A. We are associated with Brantford, but we are becoming more independent all the time. At one time, we paid a service fee and still do to the city. And this goes back from day one. In 1965, when I first started here we realized that we couldn't survive without them. First of all, we had no holding facilities. Second of all, we had no breathalizer people to conduct breath tests for impaired driving and so on, so we had to utilize that. Meantime, we utilized a lot of other little things. Since that time we have our own holding facilities and breathalizer men. we still pay them a token fee annually for dispatching services when the office is closed-which is all too frequently. But then again with one men on there's no way to overcome it. So what we actually have is an extension of our phone system to their switchboard. We're on the same radio frequency and they dispatch the car by radio. We actually have two radio frequencies because we have one that's exclusive to us by virtue of crystals in our machine so that if we have two vehicles on working and patrolling and have one person in the office we go to a common channel and we utilize it for our own communication beck and forth. We don't interfere with Brantford then with something that is idle chatter to them. We keep in touch with them on another channel so if there's any reason for them to need us we're still in radio contact.

Really what Brantford does for us now is they look after our crime scenes, if it's necessary- for indentificetion purposes- a fingerprint man or whatever it may be. Their court officer more or less looks after our court cases and communication. We've become more independent with our own holding cells and breathalizer. Probably as we become more sophisticated we'll gradually be able to dispense with those services. Either that or and I say this very lightly- there probably could be big changes in policing generally over the years. I probably won't see it but it has even gone so far as to forecast that we might be something similar to Great Britain: where you have an overall provincial police force with various districts. That may be in the not too distant future. I don't think I'll ever see it. Regional forces have created large forces.

We have the smallest independent police force in an area that encompasses over five million people. Using the Oxford County line as a westerly border and the easterly limits of Halton Region which goes right to Peterboro end as far north as the northerly limits of Waterloo region that encompasses at least 1/5 if not 1/4 of the population of Canada, what our future is is really hard to say.

The Smith Report which was a task force report on policing some years ago- they emphasize that it is difficult to function as a police force in a community of under 15000 people. And it is -for this reason- we can't have specialists in anything. We can't have specialists in identfication, juvenile work, we've got to be all around handy people. And we're into policing now when it is a very specialized type work, We have fellows who are quite adequate in what they do and some are quite qualified to specialize in various things. The closest we have in specialists now are two breathalizer men. It is a two week course but a very thorough course.

Q. What changes have you seen since you came here in the town-in the police force?

A. Well, I've seen quite slot of growth. Probably more than anyone saw in the 15 years previous. Our work load has increased over 100% in 15 years - probably 200%. The public demands a little more. The increase is pretty general-just going back 5 or 6 years there is a probable 100% increase in some things. It is just the age we live in. We're into things that 15 years ego were not as much concern, willful damage, for example. The crime rate has not grown as rapid as it has in larger metropolitan areas and we're fortunate to be on the fringes of high crime areas. The high crime area follows a pattern east to west from Peterboro to the Niagara Penninsula. It follows the Lake shore of Ontario- from Niagara to Hamilton to Toronto to Oshawa and so on. It accumulates in the center- Hamilton-Toronto area which has the highest crime rate.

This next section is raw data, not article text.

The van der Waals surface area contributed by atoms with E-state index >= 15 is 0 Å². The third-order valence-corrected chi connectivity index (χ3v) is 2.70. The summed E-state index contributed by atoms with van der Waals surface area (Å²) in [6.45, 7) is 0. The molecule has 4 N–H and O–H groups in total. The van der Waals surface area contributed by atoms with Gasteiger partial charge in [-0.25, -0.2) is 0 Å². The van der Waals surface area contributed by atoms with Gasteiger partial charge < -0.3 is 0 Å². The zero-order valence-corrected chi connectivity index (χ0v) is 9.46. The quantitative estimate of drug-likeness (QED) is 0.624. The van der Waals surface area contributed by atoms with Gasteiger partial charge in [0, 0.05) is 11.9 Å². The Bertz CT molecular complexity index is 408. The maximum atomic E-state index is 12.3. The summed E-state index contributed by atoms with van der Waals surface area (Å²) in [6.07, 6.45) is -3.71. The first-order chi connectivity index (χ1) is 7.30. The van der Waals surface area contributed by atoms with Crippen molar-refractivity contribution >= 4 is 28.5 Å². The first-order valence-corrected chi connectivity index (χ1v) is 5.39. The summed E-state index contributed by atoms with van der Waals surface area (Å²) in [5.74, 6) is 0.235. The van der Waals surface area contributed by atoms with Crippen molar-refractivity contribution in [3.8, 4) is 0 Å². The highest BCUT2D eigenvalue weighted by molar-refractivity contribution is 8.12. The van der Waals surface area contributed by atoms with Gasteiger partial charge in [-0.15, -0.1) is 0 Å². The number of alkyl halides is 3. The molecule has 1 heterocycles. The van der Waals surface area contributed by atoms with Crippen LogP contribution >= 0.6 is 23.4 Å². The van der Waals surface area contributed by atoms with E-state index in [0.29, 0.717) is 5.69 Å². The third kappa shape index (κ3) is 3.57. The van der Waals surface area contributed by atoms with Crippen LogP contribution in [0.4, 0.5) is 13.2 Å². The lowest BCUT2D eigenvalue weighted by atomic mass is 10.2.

If we have a crime wave of breaking or what-have-you they are probably cleared with one or two arrests where you clear up a dozen different things at a time sometimes. There are advantages and disadvantages to a small community. The advantage is that you know almost everyone and know their habits and traits which gives you a decided advantage. In a metropolitan area you don't know everyone's motives.

Q. What future do you see for Paris as it grows and whet changes would you like to see in your force?

A. I really don't know what growth to expect as I said it has been rapid in the last few years. This is accountable to housing and industrial growth. We also may become a bedroom community to larger centres- the closest one being Brantford. I don't see the growth being as fast in the next five as they were in the last five. But I see the demands on the Police force growing. We are in the process of hiring one more.

Q. What was it like to patrol the Six Nations Reserve?

A. I went there late in 1949. Quite frequently there were one man cars patrolling out there without any fear for our safety. We had quite a personal contact with the residents of the Six Nations. I don't think it would be safe for one man to patrol out there now, or really anywhere else in that type of policing where you are out in the middle of nowhere with assistance as close as your radio but they might be 15 to 20 minutes to half an hour away. But we had no qualms at that time, we didn't even have radio contact in those days. The different society that we live in demands more policing.

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Police Chief Watts

An interview conducted on August 15, 1979 by a volunteer from the Paris Public Library with former Police Chief Watts. The interview was contributed by the Paris Museum and Historical Society. Scroll down to the Full Text section below to read the interview.